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    $\begingroup$ Most likely, you'd want to retain as much altitude as possible (while retaining enough O2 to live & think) while trying to figure out how to control your crippled plane. More altitude = more time to live. $\endgroup$ – FreeMan Sep 25 '18 at 14:42
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    $\begingroup$ Well, it all depends @FreeMan, once I figure out how to fly it I'd probably want to get it on the ground sooner rather than later at a facility with the best emergency services and most into wind. The condition of the airplane could deteriorate, and pilot fatigue is a consideration as well. I wouldn't keep altitude just for the sake of it. $\endgroup$ – GdD Sep 25 '18 at 16:30
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    $\begingroup$ @FreeMan: Flying low increases damping, so low and slow is really good advice, especially with swept wing aircraft. $\endgroup$ – Peter Kämpf Sep 26 '18 at 20:42
  • $\begingroup$ Obviously not a pilot... My thought was that the more room there was between you and the ground the less chance you had of contacting it in an uncontrolled fashion while trying to figure out how to control what's left of your aircraft. I yield to those with much greater knowledge who indicated my assumptions were incorrect. $\endgroup$ – FreeMan Sep 27 '18 at 11:17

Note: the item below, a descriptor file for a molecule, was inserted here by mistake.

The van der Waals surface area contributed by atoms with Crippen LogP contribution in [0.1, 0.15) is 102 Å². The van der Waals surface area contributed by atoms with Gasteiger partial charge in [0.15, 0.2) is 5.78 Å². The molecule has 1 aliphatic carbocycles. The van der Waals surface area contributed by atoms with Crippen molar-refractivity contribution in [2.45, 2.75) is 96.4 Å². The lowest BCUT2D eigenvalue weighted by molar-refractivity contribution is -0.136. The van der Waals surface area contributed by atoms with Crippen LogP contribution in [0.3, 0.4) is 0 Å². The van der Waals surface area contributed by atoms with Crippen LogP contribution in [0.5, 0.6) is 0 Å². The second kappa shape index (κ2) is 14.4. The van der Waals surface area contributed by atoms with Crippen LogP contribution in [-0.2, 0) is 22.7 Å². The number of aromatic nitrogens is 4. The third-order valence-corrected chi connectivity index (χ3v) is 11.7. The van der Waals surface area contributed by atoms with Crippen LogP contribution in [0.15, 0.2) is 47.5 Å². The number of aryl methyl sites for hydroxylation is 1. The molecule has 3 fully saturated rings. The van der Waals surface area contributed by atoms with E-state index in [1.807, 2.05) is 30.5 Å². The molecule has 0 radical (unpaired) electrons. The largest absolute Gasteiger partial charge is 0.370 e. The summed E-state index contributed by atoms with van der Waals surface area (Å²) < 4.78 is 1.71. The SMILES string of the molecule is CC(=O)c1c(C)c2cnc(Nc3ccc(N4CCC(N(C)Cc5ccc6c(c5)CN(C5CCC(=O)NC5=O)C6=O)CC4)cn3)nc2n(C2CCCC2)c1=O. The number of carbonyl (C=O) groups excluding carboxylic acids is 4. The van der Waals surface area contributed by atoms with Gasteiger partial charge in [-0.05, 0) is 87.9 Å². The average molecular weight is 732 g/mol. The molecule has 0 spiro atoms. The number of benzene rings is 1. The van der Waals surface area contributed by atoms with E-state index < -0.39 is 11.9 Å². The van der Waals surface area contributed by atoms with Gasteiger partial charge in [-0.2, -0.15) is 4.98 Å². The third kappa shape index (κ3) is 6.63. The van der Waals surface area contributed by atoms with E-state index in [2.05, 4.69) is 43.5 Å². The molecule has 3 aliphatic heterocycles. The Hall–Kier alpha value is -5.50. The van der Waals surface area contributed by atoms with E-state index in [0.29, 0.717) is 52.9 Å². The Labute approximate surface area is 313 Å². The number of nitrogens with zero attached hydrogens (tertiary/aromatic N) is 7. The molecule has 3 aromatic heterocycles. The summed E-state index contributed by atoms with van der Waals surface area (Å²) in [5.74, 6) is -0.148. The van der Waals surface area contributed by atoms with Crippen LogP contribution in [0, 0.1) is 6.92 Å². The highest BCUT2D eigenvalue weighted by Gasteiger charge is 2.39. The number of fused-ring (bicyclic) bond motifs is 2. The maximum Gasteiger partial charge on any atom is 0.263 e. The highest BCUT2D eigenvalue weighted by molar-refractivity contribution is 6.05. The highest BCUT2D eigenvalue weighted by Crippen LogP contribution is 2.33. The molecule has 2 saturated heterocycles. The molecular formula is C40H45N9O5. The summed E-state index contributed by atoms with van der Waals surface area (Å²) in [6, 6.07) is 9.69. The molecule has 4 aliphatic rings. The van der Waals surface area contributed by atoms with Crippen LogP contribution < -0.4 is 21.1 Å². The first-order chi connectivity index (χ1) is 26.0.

• $\begingroup$ That's a common thought @FreeMan, and it is right in some situations but not all of them. $\endgroup$ – GdD Sep 27 '18 at 12:04
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Am I correct in guessing that one should descend to a lower altitude and decrease speed?

Yes, if you fly an aircraft with a backward swept wing. Otherways, losing the fin will be impossible to compensate.

This answer explains how a backward swept wing will aid in directional stability, and this help increases with angle of attack. Therefore, flying slow is the most important step in order to restore directional stability. Flying low increases aerodynamic damping, so low and slow is the best choice in this case.

@Carlo mentions B-52H 61-023 which lost most of its vertical on January 10, 1964. This aircraft survived, but a number of them who suffered the same fate crashed. There were several factors which helped:

  • Just enough of the tail was left to keep the aircraft flying. Later simulations showed that a full loss of the vertical would had been impossible to compensate.